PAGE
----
I used to think Tesla Model 3 would force the others into action, but it seems they feel there’s still plenty of time. I really hope the Model 3 production ramp goes well and that it takes significant share from some of the incumbents most profitable products. Not much can get these old boys to move, but losing market share quickly should help. And they really deserve to.

Too little too late appears to be Nissan’s new maxim.

I actually think they have the right idea pushing for lower costs. Tesla model 3 is good but will still be too pricey for most people. What we need is cheaper electric cars for them to take off, and doing a 40kWh version with a less polarizing body shape is going to be a success for Nissan.

A new LEAF is too pricey for most people.

The median American auto buyer will spend $12k on his next ride. A used car.

But auto manufacturers cannot make used cars

And you can get a used Leaf for well under $12k. And it will cost you a lot less to run than the equivalent gas car. So the Leaf is already there. Once the 30kW and 40kW models hit the used market at those prices it will be even more practical as a commuter for everyone.

“Tesla model 3 is good but will still be too pricey for most people. What we need is cheaper electric cars for them to take off…”

Nissan already tried to “cheap out” by not putting a battery cooling system into their Leaf. Didn’t work out so well for them, did it?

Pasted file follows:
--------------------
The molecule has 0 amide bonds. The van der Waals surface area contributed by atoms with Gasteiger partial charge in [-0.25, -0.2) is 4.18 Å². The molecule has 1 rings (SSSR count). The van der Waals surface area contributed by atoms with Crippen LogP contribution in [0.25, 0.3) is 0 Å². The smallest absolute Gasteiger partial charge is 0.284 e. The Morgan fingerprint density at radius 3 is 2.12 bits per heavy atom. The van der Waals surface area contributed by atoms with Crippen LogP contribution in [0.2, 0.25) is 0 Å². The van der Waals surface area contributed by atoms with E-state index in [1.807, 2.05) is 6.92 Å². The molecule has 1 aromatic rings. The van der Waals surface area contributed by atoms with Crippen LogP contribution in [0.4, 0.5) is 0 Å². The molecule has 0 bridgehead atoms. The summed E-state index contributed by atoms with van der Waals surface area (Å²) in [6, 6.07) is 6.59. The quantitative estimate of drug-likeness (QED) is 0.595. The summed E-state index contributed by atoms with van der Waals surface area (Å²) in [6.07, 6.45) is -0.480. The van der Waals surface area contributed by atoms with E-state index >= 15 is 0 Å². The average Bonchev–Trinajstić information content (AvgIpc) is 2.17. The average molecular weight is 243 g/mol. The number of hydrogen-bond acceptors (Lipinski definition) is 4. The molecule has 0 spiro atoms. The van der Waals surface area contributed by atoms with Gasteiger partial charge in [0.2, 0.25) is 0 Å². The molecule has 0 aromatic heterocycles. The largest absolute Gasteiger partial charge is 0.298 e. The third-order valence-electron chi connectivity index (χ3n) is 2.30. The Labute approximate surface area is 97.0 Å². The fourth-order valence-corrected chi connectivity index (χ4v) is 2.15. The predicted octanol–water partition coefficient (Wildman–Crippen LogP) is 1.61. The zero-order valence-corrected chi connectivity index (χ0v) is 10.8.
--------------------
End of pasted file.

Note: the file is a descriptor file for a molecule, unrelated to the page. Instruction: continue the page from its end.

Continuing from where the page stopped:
What the EV revolution needs is more cars which are good enough to justify their price. Hopefully the Tesla Model 3 will be. Truly cheap EVs will have to wait until battery prices come down more than they have, which is going to take some time. The way to speed the process is by making more cars like the Bolt EV and the Tesla Model 3, and make them in large numbers; not by trying and failing yet again to produce a low-cost EV, because that would just create another failure like the CODA Sedan or the Th!nk City.

Those wound up being vastly overpriced for their market segments because there wasn’t sufficient demand to justify production in large numbers, and with small production runs come high prices. That equation hasn’t changed, and isn’t likely to in the near future.

I don’t think Renault have the priority and Nissan is the second best.
Nissan have to deal with their battery before to have LG Chem for their batteries.

The Nissan ~40kWh will be avalaible under 30,000€ VAT Incl. in France and surely ~25,000$ in the USA.